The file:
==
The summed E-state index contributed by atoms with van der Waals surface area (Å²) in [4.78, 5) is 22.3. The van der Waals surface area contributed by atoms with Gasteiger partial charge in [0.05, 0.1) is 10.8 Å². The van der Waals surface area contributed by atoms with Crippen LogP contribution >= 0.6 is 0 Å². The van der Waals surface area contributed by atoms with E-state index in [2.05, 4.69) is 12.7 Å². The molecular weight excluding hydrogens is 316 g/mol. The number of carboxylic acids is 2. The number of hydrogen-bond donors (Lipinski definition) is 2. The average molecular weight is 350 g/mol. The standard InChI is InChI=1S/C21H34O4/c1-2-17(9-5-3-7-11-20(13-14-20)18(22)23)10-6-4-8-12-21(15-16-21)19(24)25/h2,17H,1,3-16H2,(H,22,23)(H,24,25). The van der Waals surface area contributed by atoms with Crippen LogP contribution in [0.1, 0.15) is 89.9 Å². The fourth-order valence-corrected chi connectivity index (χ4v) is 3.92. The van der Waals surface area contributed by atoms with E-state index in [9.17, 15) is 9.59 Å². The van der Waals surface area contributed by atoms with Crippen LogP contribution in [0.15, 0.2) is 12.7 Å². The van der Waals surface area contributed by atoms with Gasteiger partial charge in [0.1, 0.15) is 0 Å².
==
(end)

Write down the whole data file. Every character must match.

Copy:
The summed E-state index contributed by atoms with van der Waals surface area (Å²) in [4.78, 5) is 22.3. The van der Waals surface area contributed by atoms with Gasteiger partial charge in [0.05, 0.1) is 10.8 Å². The van der Waals surface area contributed by atoms with Crippen LogP contribution >= 0.6 is 0 Å². The van der Waals surface area contributed by atoms with E-state index in [2.05, 4.69) is 12.7 Å². The molecular weight excluding hydrogens is 316 g/mol. The number of carboxylic acids is 2. The number of hydrogen-bond donors (Lipinski definition) is 2. The average molecular weight is 350 g/mol. The standard InChI is InChI=1S/C21H34O4/c1-2-17(9-5-3-7-11-20(13-14-20)18(22)23)10-6-4-8-12-21(15-16-21)19(24)25/h2,17H,1,3-16H2,(H,22,23)(H,24,25). The van der Waals surface area contributed by atoms with Crippen LogP contribution in [0.1, 0.15) is 89.9 Å². The fourth-order valence-corrected chi connectivity index (χ4v) is 3.92. The van der Waals surface area contributed by atoms with E-state index in [9.17, 15) is 9.59 Å². The van der Waals surface area contributed by atoms with Crippen LogP contribution in [0.15, 0.2) is 12.7 Å². The van der Waals surface area contributed by atoms with Gasteiger partial charge in [0.1, 0.15) is 0 Å².